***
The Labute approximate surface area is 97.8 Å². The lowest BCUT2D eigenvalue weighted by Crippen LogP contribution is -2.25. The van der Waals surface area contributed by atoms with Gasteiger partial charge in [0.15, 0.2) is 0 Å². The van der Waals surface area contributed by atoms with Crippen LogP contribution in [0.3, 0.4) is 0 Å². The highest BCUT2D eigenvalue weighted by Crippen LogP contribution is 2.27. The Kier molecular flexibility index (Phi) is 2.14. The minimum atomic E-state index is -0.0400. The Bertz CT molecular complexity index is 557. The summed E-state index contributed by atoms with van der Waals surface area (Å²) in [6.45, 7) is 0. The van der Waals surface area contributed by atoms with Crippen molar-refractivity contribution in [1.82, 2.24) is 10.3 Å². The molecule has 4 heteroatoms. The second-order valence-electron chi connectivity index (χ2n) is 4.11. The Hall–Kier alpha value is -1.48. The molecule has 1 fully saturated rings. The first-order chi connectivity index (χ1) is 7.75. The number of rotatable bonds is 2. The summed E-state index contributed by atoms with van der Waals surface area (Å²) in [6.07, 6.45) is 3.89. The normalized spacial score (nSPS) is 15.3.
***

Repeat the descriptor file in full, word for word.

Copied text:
The Labute approximate surface area is 97.8 Å². The lowest BCUT2D eigenvalue weighted by Crippen LogP contribution is -2.25. The van der Waals surface area contributed by atoms with Gasteiger partial charge in [0.15, 0.2) is 0 Å². The van der Waals surface area contributed by atoms with Crippen LogP contribution in [0.3, 0.4) is 0 Å². The highest BCUT2D eigenvalue weighted by Crippen LogP contribution is 2.27. The Kier molecular flexibility index (Phi) is 2.14. The minimum atomic E-state index is -0.0400. The Bertz CT molecular complexity index is 557. The summed E-state index contributed by atoms with van der Waals surface area (Å²) in [6.45, 7) is 0. The van der Waals surface area contributed by atoms with Crippen molar-refractivity contribution in [1.82, 2.24) is 10.3 Å². The molecule has 4 heteroatoms. The second-order valence-electron chi connectivity index (χ2n) is 4.11. The Hall–Kier alpha value is -1.48. The molecule has 1 fully saturated rings. The first-order chi connectivity index (χ1) is 7.75. The number of rotatable bonds is 2. The summed E-state index contributed by atoms with van der Waals surface area (Å²) in [6.07, 6.45) is 3.89. The normalized spacial score (nSPS) is 15.3.